Below is a reflection of Cardinal Donald Wuerl, Archbishop of Washington, entitled ‘Who Is Jesus.’ Published on December 11th, it is from Cardinal Wuerl’s blog:
In today’s Gospel, we hear how John the Baptist sent his followers to ask Jesus, “Are you the one who is to come, or should we look for another?” (Matthew 11:3). John was asking for clear affirmation that Jesus is the one for whom the world had longed.
One of the perennial favorites on many people’s Christmas music playlist is all or part of Handel’s Messiah. This oratorio, written in the 18th century by George Frederic Handel effectively answers John’s question, bringing alive the story of Jesus Christ by setting to music the prophecies of the Old Testament and the story of Jesus birth in the Gospel. In one piece of the music, the titles for the Messiah are sung by a full choir. The musical setting is as regal as his titles: Wonderful, Counselor, the Mighty God, the Everlasting Father, and the Prince of Peace (Isaiah 9:5). All of these titles tell us something of who Jesus Christ is.
“Who is Jesus?” is as important a question today as ever. Perhaps the question is even more pressing as the festivities of the “holiday” risk getting more and more separated from the reason for the season – the story of Jesus’ birth.
One of the reasons that we mark the Advent season is to recall in the liturgy what Handel’s oratorio captures so beautifully, the feeling of the centuries and millennia when the world awaited the arrival of salvation. The Church remembers the oracles of the prophets of Israel so that the world may see their fulfillment with the birth of Christ.
After John the Baptist was beheaded, Jesus would ask his disciples essentially the same question, “Who do you say that I am?” (Matthew 16:15) The Lord later told Martha, “I am the resurrection and the life; whoever believes in me, even if he dies, will live, and everyone who lives and believes in me will never die.” Then Jesus asked her directly, “Do you believe this?” (John 11:25-26)
We know how Peter and Martha responded and we know what the Church professes, but this timeless question is a personal one and it is asked of each of us: Who do you say Jesus is?
These questions frame Advent for us, asking: Do we personally believe what Peter and the Church believe? Do we believe in our own hearts that Jesus is the Messiah, the Son of the living God – and does it change the way we lead our lives?
To truly believe that Jesus is the Messiah is to believe that God gave us his only begotten Son so that we might not perish but have eternal life (John 3:16). This is the God’s perfect gift. This is the great gift of the mystery of the incarnation – that God became man.
To understand what happened in the Word becoming flesh, we have to go all the way back to the beginning and this is what the readings during Advent do for us. They take us back to the beginning. In Genesis, we read how God spoke his Word, creating us in friendship with himself so that we might life on this earth and someday be united in eternal happiness with God. All of this was marred by sin, but God’s love is greater than sin.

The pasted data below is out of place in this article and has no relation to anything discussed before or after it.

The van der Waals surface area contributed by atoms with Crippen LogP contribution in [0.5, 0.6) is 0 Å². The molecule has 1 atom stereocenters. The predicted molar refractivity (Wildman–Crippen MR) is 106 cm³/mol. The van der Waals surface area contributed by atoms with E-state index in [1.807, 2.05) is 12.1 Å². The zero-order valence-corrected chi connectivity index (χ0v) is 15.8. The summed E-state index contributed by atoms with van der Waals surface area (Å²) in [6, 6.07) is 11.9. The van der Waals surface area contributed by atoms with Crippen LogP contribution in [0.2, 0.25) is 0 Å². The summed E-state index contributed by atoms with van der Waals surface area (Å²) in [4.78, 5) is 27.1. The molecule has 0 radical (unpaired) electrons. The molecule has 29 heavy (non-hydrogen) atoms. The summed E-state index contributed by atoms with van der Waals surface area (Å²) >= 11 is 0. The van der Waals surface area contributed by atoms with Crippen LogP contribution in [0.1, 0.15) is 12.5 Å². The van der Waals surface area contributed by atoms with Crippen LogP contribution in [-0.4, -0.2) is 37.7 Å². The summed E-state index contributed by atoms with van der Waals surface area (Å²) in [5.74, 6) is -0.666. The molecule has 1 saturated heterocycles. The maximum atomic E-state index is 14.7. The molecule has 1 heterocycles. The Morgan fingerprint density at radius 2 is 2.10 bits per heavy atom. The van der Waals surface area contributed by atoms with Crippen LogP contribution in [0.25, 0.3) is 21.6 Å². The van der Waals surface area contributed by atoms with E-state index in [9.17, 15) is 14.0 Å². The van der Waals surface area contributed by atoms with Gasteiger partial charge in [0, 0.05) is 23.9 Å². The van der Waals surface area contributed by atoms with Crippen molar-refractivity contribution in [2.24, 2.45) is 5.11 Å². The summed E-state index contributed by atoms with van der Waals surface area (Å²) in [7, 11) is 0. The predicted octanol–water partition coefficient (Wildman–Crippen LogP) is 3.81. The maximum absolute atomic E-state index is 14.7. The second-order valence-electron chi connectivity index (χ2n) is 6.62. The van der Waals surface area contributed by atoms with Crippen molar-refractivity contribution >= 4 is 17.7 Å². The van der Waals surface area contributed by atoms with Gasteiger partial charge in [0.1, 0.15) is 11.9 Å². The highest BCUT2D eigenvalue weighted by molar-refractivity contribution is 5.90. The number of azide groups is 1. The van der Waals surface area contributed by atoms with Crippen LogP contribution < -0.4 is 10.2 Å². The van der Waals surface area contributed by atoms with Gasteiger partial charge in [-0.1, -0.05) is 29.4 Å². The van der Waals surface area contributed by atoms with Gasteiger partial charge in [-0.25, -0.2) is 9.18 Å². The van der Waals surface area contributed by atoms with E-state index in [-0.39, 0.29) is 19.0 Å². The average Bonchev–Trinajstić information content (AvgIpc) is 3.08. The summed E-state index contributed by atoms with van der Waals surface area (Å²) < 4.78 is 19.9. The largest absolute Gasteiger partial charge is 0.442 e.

Only God could restore the harmony between the created world and its loving Creator. Only the power of God could heal so great a wound and make new what is broken. Thus in the divine plan, God would come among us, became one of us, and effect the healing in a way that combined both the power of God and the weakness of human nature.
Listen to how Jesus responds to John’s question: “Go and tell John what you hear and see: the blind regain their sight, the lame walk, lepers are cleansed, the deaf hear, the dead are raised, and the poor have the good news proclaimed to them” (Matthew 11:4-5). God’s merciful love became incarnated in his Son and continues to be revealed in the followers of Jesus.
Advent reminds us that ours is an incarnational living faith. We manifest this in many ways and it might be something simple – lighting the Advent candles and offering a prayer, going Christmas caroling around the neighborhood or office, making a visit to church when it is quiet, or just sitting in front of the Christmas tree and expressing gratitude for so great a gift from God as Jesus. Perhaps even opening our hearts in Confession. Each of these in their own way tells ourselves and others our answer to the question, each offers our personal testimony to the world – Jesus is the Christ, the Messiah, the Son of God; he is the way, the truth and the life.
To the original post on Cardinal Wuerl’s blog: http://cardinalsblog.adw.org/